SANTA ANA, Calif. - A federal judge in California on Nov. 9 denied a motion to dismiss filed by defendants in a securities class action lawsuit, ruling that, among other things, the lead plaintiffs have standing to sue for insider trading (Anthony Basile, et al. v. Valeant Pharmaceuticals International Inc., et al., No. 14-2004, C.D. Calif.).
WASHINGTON, D.C. - A decision by the International Trade Commission that affirmed findings by an administrative law judge (ALJ) that digital data is an "article" covered by Section 337 of the Tariff Act of 1930 was reversed and remanded Nov. 10 by a divided Federal Circuit U.S. Court of Appeals (ClearCorrect Operating LLC and ClearCorrect Pakistan [Private] Ltd. v. International Trade Commission and Align Technology Inc., No. 14-1527, Fed. Cir.).
CHICAGO - In a breach-of-agreement lawsuit, an Illinois federal judge on Nov. 1 excluded testimony regarding a clean-room design, the termination of the supply agreement and the disclosure of trade secrets to third parties (Miller UK Ltd. and Miller International Ltd. v. Caterpillar, Inc., No. 10-03770, N.D. Ill.; 2015 U.S. Dist. LEXIS 147843).
WASHINGTON, D.C. - A tribunal for the International Centre for Settlement of Investment Disputes on Oct. 12 released an order in which it found that the United Nations Commission on International Trade Law (UNCITRAL) Rules on Transparency will apply to an arbitration commenced by a Guernsey mining company against the Republic of Guinea, with the exception of certain amendments (BSG Resources Limited v. Republic of Guinea, No. ARB/14/22, ICSID).
MEMPHIS, Tenn. - A Lanham Act dispute over cable ties with an oval-head design will proceed in Tennessee federal court, a federal judge ruled Oct. 13 (Thomas & Betts International LLC, et al. v. Burndy LLC, No. 14-2296, W.D. Tenn.).
VIENNA, Austria - The United Nations Commission on International Trade Law (UNCITRAL) on Oct. 6 announced that the Republic of Congo, Gabon and Madagascar have signed the United Nations Convention on Transparency in Treaty-based Investor-State Arbitration (Mauritius Convention on Transparency).
WASHINGTON, D.C. - The International Trade Commission did not err in interpreting Section 337 of the Tariff Act, which declares the importation of infringing products unlawful, as inclusive of goods that, after importation, are used by an importer to directly infringe at the inducement of the goods' seller, a divided, en banc Federal Circuit U.S. Court of Appeals ruled Aug. 10 (Suprema Inc. and Mentalix Inc. v. International Trade Commission and Cross Match Technologies Inc., No. 12-1170, Fed. Cir.; 2015 U.S. App. LEXIS 13929).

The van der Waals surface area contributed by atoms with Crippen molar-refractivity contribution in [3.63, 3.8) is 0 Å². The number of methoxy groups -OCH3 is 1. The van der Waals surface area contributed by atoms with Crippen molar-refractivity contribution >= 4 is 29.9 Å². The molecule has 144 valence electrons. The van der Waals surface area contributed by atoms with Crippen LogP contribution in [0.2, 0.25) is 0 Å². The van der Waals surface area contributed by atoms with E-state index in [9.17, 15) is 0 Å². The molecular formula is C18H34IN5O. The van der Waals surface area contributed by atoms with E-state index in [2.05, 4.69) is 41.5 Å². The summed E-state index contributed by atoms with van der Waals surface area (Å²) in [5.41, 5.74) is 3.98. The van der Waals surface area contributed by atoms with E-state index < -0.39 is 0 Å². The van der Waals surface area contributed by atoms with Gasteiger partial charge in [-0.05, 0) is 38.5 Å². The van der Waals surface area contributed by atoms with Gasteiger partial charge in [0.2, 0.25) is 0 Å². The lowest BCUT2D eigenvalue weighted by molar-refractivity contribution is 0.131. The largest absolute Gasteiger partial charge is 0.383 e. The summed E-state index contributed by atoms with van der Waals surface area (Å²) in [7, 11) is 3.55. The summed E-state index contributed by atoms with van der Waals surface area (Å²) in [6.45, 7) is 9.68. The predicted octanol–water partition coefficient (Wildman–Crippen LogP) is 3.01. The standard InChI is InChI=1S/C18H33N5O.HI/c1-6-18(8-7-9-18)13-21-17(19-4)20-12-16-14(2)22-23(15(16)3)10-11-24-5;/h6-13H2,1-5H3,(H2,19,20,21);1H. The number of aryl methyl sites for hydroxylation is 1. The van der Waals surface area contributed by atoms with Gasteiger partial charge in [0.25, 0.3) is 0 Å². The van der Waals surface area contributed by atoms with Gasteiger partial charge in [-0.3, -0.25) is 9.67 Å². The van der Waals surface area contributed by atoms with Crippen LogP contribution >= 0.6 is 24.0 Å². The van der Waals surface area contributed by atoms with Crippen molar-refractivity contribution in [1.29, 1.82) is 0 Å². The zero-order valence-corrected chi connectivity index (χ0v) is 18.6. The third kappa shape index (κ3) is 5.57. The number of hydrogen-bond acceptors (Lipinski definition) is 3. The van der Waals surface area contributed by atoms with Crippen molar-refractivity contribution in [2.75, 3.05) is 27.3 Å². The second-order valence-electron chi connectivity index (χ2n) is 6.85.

SAN JOSE, Costa Rica - The Permanent Court of Arbitration (PCA) on July 9 announced that it held a hearing in Costa Rica in an arbitration filed under the United Nations Commission on International Trade Law (UNCITRAL) rules (Consorcio John W. McDougall Company Inc. y Dredge & Marine Corporation [U.S.A.] and El Instituto Costarricense de Electricidad - ICE [Costa Rica], PCA).
WASHINGTON, D.C. - A determination by the U.S. International Trade Commission (ITC), made in the context of assessing underlying patent infringement allegations, that the domestic industry requirements of 19 U.S. Code Section 337 can be satisfied by qualitative factors alone was reversed May 11 by the Federal Circuit U.S. Court of Appeals (Lelo Inc., et al. v. International Trade Commission, et al., No. 13-1582, Fed. Cir.; 2015 U.S. App. LEXIS 7708).
BOSTON - A Massachusetts federal judge on Feb. 18 granted a motion to stay by declaratory judgment defendant Converse Inc., pending resolution of a related action before the International Trade Commission (ITC) (New Balance Athletic Shoe Inc. v. Converse Inc., No. 14-14715, D. Mass.; 2015 U.S. Dist. LEXIS 19244).
WASHINGTON, D.C. - A final determination by the U.S. International Trade Commission (ITC) that five patents relating to code division multiple access (CDMA) networks were not infringed or invalid was proper, the Federal Circuit U.S. Court of Appeals ruled Feb. 18 (InterDigital Communications Inc. v. United States International Trade Commission, No. 14-1176, Fed. Cir.).
CHICAGO - Although denying a request by declaratory judgment patent plaintiff Chicago Board Options Exchange Inc. (CBOE) for reimbursement of fees it incurred with various expert witnesses, an Illinois federal judge on Dec. 10 awarded CBOE its attorney fees after finding that the dispute over CBOE's screen-based trading system "CBOEdirect" became "exceptional" following a May 2012 ruling by the Federal Circuit U.S. Court of Appeals (Chicago Board Options Exchange Inc. v. International Securities Exchange LLC, No. 07-623, N.D. Ill.; 2014 U.S. Dist. LEXIS 170651).